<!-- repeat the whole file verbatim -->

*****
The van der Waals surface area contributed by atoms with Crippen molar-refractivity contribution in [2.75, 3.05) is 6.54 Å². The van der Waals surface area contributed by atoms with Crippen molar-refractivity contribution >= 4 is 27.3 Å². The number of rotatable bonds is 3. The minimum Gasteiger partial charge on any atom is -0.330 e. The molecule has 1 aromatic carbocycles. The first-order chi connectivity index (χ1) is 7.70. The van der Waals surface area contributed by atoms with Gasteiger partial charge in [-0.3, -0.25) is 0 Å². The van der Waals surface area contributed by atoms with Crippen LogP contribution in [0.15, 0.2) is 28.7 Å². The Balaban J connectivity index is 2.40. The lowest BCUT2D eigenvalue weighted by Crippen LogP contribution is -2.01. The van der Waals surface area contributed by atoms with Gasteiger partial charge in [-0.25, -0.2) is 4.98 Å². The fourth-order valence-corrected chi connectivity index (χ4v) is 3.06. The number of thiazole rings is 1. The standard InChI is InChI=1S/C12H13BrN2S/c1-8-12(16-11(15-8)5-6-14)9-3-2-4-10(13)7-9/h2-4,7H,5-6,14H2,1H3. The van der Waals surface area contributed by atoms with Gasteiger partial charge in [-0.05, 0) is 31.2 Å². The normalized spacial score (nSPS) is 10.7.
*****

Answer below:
The van der Waals surface area contributed by atoms with Crippen molar-refractivity contribution in [2.75, 3.05) is 6.54 Å². The van der Waals surface area contributed by atoms with Crippen molar-refractivity contribution >= 4 is 27.3 Å². The number of rotatable bonds is 3. The minimum Gasteiger partial charge on any atom is -0.330 e. The molecule has 1 aromatic carbocycles. The first-order chi connectivity index (χ1) is 7.70. The van der Waals surface area contributed by atoms with Gasteiger partial charge in [-0.3, -0.25) is 0 Å². The van der Waals surface area contributed by atoms with Crippen LogP contribution in [0.15, 0.2) is 28.7 Å². The Balaban J connectivity index is 2.40. The lowest BCUT2D eigenvalue weighted by Crippen LogP contribution is -2.01. The van der Waals surface area contributed by atoms with Gasteiger partial charge in [-0.25, -0.2) is 4.98 Å². The fourth-order valence-corrected chi connectivity index (χ4v) is 3.06. The number of thiazole rings is 1. The standard InChI is InChI=1S/C12H13BrN2S/c1-8-12(16-11(15-8)5-6-14)9-3-2-4-10(13)7-9/h2-4,7H,5-6,14H2,1H3. The van der Waals surface area contributed by atoms with Gasteiger partial charge in [-0.05, 0) is 31.2 Å². The normalized spacial score (nSPS) is 10.7.